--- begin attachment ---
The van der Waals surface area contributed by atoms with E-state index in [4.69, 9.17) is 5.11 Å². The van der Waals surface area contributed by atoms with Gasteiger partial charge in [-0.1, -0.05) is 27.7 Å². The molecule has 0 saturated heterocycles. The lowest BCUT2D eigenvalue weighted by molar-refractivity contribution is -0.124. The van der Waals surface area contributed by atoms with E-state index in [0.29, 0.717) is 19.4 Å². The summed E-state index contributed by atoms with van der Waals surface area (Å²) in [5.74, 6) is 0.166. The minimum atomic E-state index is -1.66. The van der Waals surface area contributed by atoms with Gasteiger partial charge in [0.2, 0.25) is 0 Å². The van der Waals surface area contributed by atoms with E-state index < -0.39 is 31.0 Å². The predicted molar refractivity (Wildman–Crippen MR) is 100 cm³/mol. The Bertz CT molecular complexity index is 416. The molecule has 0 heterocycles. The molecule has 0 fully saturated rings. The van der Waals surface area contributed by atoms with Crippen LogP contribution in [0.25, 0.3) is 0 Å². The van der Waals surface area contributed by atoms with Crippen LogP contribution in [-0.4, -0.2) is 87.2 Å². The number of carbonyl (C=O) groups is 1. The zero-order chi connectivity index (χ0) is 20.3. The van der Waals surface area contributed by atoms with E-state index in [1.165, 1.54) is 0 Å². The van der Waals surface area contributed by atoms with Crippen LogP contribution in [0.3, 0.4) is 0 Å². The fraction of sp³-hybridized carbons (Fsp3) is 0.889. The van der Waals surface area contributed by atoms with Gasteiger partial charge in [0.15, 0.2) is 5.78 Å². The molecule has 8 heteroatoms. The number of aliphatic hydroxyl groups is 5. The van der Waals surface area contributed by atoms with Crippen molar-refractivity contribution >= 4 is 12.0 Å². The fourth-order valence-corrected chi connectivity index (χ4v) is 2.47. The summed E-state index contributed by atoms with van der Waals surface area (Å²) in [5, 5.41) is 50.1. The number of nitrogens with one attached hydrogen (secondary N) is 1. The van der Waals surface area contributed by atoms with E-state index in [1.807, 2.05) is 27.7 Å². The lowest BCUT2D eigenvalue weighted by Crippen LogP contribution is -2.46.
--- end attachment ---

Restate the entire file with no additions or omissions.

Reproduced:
The van der Waals surface area contributed by atoms with E-state index in [4.69, 9.17) is 5.11 Å². The van der Waals surface area contributed by atoms with Gasteiger partial charge in [-0.1, -0.05) is 27.7 Å². The molecule has 0 saturated heterocycles. The lowest BCUT2D eigenvalue weighted by molar-refractivity contribution is -0.124. The van der Waals surface area contributed by atoms with E-state index in [0.29, 0.717) is 19.4 Å². The summed E-state index contributed by atoms with van der Waals surface area (Å²) in [5.74, 6) is 0.166. The minimum atomic E-state index is -1.66. The van der Waals surface area contributed by atoms with Gasteiger partial charge in [0.2, 0.25) is 0 Å². The van der Waals surface area contributed by atoms with E-state index < -0.39 is 31.0 Å². The predicted molar refractivity (Wildman–Crippen MR) is 100 cm³/mol. The Bertz CT molecular complexity index is 416. The molecule has 0 heterocycles. The molecule has 0 fully saturated rings. The van der Waals surface area contributed by atoms with Crippen LogP contribution in [0.25, 0.3) is 0 Å². The van der Waals surface area contributed by atoms with Crippen LogP contribution in [-0.4, -0.2) is 87.2 Å². The number of carbonyl (C=O) groups is 1. The zero-order chi connectivity index (χ0) is 20.3. The van der Waals surface area contributed by atoms with E-state index in [1.165, 1.54) is 0 Å². The van der Waals surface area contributed by atoms with Crippen LogP contribution in [0.3, 0.4) is 0 Å². The fraction of sp³-hybridized carbons (Fsp3) is 0.889. The van der Waals surface area contributed by atoms with Gasteiger partial charge in [0.15, 0.2) is 5.78 Å². The molecule has 8 heteroatoms. The number of aliphatic hydroxyl groups is 5. The van der Waals surface area contributed by atoms with Crippen molar-refractivity contribution >= 4 is 12.0 Å². The fourth-order valence-corrected chi connectivity index (χ4v) is 2.47. The summed E-state index contributed by atoms with van der Waals surface area (Å²) in [5, 5.41) is 50.1. The number of nitrogens with one attached hydrogen (secondary N) is 1. The van der Waals surface area contributed by atoms with E-state index in [1.807, 2.05) is 27.7 Å². The lowest BCUT2D eigenvalue weighted by Crippen LogP contribution is -2.46.